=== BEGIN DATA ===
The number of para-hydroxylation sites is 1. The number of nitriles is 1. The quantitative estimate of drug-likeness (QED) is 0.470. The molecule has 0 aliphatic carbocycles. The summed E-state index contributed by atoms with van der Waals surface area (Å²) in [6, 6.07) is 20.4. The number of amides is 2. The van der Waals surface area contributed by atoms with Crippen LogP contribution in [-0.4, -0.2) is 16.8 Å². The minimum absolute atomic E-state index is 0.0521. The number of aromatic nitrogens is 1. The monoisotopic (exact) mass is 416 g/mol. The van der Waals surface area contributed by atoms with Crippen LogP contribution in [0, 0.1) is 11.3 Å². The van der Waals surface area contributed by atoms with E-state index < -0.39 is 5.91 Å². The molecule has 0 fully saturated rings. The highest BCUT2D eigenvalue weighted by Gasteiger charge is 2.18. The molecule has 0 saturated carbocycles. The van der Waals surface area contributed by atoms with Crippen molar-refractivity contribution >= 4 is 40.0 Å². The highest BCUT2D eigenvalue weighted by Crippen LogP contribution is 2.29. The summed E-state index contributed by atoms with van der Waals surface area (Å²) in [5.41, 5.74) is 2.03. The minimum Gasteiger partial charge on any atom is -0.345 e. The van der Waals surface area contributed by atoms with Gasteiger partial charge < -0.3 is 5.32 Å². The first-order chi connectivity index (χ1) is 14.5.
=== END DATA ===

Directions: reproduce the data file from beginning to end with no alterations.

The number of para-hydroxylation sites is 1. The number of nitriles is 1. The quantitative estimate of drug-likeness (QED) is 0.470. The molecule has 0 aliphatic carbocycles. The summed E-state index contributed by atoms with van der Waals surface area (Å²) in [6, 6.07) is 20.4. The number of amides is 2. The van der Waals surface area contributed by atoms with Crippen LogP contribution in [-0.4, -0.2) is 16.8 Å². The minimum absolute atomic E-state index is 0.0521. The number of aromatic nitrogens is 1. The monoisotopic (exact) mass is 416 g/mol. The van der Waals surface area contributed by atoms with Crippen LogP contribution in [0, 0.1) is 11.3 Å². The van der Waals surface area contributed by atoms with E-state index < -0.39 is 5.91 Å². The molecule has 0 fully saturated rings. The highest BCUT2D eigenvalue weighted by Gasteiger charge is 2.18. The molecule has 0 saturated carbocycles. The van der Waals surface area contributed by atoms with Crippen molar-refractivity contribution >= 4 is 40.0 Å². The highest BCUT2D eigenvalue weighted by Crippen LogP contribution is 2.29. The summed E-state index contributed by atoms with van der Waals surface area (Å²) in [5.41, 5.74) is 2.03. The minimum Gasteiger partial charge on any atom is -0.345 e. The van der Waals surface area contributed by atoms with Gasteiger partial charge < -0.3 is 5.32 Å². The first-order chi connectivity index (χ1) is 14.5.